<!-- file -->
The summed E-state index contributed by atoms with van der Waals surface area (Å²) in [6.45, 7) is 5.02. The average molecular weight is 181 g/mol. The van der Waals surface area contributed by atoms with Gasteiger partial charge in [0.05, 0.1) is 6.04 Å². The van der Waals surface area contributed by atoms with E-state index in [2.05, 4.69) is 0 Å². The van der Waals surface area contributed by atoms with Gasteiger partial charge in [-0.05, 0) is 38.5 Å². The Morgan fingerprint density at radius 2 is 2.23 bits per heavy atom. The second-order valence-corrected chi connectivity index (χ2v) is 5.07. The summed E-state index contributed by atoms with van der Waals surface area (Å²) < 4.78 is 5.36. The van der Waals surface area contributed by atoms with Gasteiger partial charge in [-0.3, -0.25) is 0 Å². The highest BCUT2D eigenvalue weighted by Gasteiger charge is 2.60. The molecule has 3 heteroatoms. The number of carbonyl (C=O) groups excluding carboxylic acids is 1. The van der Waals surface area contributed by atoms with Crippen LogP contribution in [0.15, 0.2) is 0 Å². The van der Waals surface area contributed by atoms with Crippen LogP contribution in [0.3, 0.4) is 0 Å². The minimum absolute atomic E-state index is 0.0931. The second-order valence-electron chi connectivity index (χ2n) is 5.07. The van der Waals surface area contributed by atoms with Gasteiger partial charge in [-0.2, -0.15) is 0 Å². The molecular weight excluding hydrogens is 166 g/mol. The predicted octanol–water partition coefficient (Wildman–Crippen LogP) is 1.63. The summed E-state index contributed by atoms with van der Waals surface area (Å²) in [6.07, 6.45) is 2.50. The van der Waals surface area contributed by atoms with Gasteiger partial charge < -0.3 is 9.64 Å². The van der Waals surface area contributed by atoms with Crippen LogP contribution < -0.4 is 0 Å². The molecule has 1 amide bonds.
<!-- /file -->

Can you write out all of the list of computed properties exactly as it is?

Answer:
The summed E-state index contributed by atoms with van der Waals surface area (Å²) in [6.45, 7) is 5.02. The average molecular weight is 181 g/mol. The van der Waals surface area contributed by atoms with Gasteiger partial charge in [0.05, 0.1) is 6.04 Å². The van der Waals surface area contributed by atoms with E-state index in [2.05, 4.69) is 0 Å². The van der Waals surface area contributed by atoms with Gasteiger partial charge in [-0.05, 0) is 38.5 Å². The Morgan fingerprint density at radius 2 is 2.23 bits per heavy atom. The second-order valence-corrected chi connectivity index (χ2v) is 5.07. The summed E-state index contributed by atoms with van der Waals surface area (Å²) < 4.78 is 5.36. The van der Waals surface area contributed by atoms with Gasteiger partial charge in [-0.3, -0.25) is 0 Å². The highest BCUT2D eigenvalue weighted by Gasteiger charge is 2.60. The molecule has 3 heteroatoms. The number of carbonyl (C=O) groups excluding carboxylic acids is 1. The van der Waals surface area contributed by atoms with Crippen LogP contribution in [0.15, 0.2) is 0 Å². The van der Waals surface area contributed by atoms with Crippen LogP contribution in [0.3, 0.4) is 0 Å². The minimum absolute atomic E-state index is 0.0931. The second-order valence-electron chi connectivity index (χ2n) is 5.07. The van der Waals surface area contributed by atoms with Gasteiger partial charge in [-0.2, -0.15) is 0 Å². The molecular weight excluding hydrogens is 166 g/mol. The predicted octanol–water partition coefficient (Wildman–Crippen LogP) is 1.63. The summed E-state index contributed by atoms with van der Waals surface area (Å²) in [6.07, 6.45) is 2.50. The van der Waals surface area contributed by atoms with Gasteiger partial charge < -0.3 is 9.64 Å². The van der Waals surface area contributed by atoms with Crippen LogP contribution < -0.4 is 0 Å². The molecule has 1 amide bonds.